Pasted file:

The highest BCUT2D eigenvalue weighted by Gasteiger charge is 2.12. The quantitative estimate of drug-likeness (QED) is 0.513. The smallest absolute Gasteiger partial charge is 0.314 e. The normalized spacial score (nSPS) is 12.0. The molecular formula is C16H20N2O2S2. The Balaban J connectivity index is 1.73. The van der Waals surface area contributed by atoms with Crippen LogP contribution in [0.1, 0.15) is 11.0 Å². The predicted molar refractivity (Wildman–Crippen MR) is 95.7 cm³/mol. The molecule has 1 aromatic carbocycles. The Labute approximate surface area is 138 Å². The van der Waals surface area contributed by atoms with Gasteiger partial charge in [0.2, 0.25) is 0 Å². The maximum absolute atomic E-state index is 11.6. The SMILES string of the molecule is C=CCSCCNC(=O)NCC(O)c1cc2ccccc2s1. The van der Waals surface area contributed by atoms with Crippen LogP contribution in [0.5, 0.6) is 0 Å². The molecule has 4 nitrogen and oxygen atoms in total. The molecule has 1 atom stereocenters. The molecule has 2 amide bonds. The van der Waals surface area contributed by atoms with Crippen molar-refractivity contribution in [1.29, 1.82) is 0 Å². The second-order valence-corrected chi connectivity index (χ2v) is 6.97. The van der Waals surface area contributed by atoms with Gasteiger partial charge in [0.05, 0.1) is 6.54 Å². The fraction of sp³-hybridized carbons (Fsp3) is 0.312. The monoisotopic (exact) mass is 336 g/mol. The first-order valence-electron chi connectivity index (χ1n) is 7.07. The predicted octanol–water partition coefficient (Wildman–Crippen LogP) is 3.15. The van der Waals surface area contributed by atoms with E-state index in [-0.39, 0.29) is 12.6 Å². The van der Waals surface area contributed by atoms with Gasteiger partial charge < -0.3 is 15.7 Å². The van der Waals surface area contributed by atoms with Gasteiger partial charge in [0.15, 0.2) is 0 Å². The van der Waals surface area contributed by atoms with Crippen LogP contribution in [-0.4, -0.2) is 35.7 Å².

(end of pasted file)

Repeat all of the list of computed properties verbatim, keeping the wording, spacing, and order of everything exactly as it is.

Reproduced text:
The highest BCUT2D eigenvalue weighted by Gasteiger charge is 2.12. The quantitative estimate of drug-likeness (QED) is 0.513. The smallest absolute Gasteiger partial charge is 0.314 e. The normalized spacial score (nSPS) is 12.0. The molecular formula is C16H20N2O2S2. The Balaban J connectivity index is 1.73. The van der Waals surface area contributed by atoms with Crippen LogP contribution in [0.1, 0.15) is 11.0 Å². The predicted molar refractivity (Wildman–Crippen MR) is 95.7 cm³/mol. The molecule has 1 aromatic carbocycles. The Labute approximate surface area is 138 Å². The van der Waals surface area contributed by atoms with Gasteiger partial charge in [0.2, 0.25) is 0 Å². The maximum absolute atomic E-state index is 11.6. The SMILES string of the molecule is C=CCSCCNC(=O)NCC(O)c1cc2ccccc2s1. The van der Waals surface area contributed by atoms with Crippen LogP contribution in [0.5, 0.6) is 0 Å². The molecule has 4 nitrogen and oxygen atoms in total. The molecule has 1 atom stereocenters. The molecule has 2 amide bonds. The van der Waals surface area contributed by atoms with Crippen molar-refractivity contribution in [1.29, 1.82) is 0 Å². The second-order valence-corrected chi connectivity index (χ2v) is 6.97. The van der Waals surface area contributed by atoms with Gasteiger partial charge in [0.05, 0.1) is 6.54 Å². The fraction of sp³-hybridized carbons (Fsp3) is 0.312. The monoisotopic (exact) mass is 336 g/mol. The first-order valence-electron chi connectivity index (χ1n) is 7.07. The predicted octanol–water partition coefficient (Wildman–Crippen LogP) is 3.15. The van der Waals surface area contributed by atoms with E-state index in [-0.39, 0.29) is 12.6 Å². The van der Waals surface area contributed by atoms with Gasteiger partial charge < -0.3 is 15.7 Å². The van der Waals surface area contributed by atoms with Gasteiger partial charge in [0.15, 0.2) is 0 Å². The van der Waals surface area contributed by atoms with Crippen LogP contribution in [-0.4, -0.2) is 35.7 Å².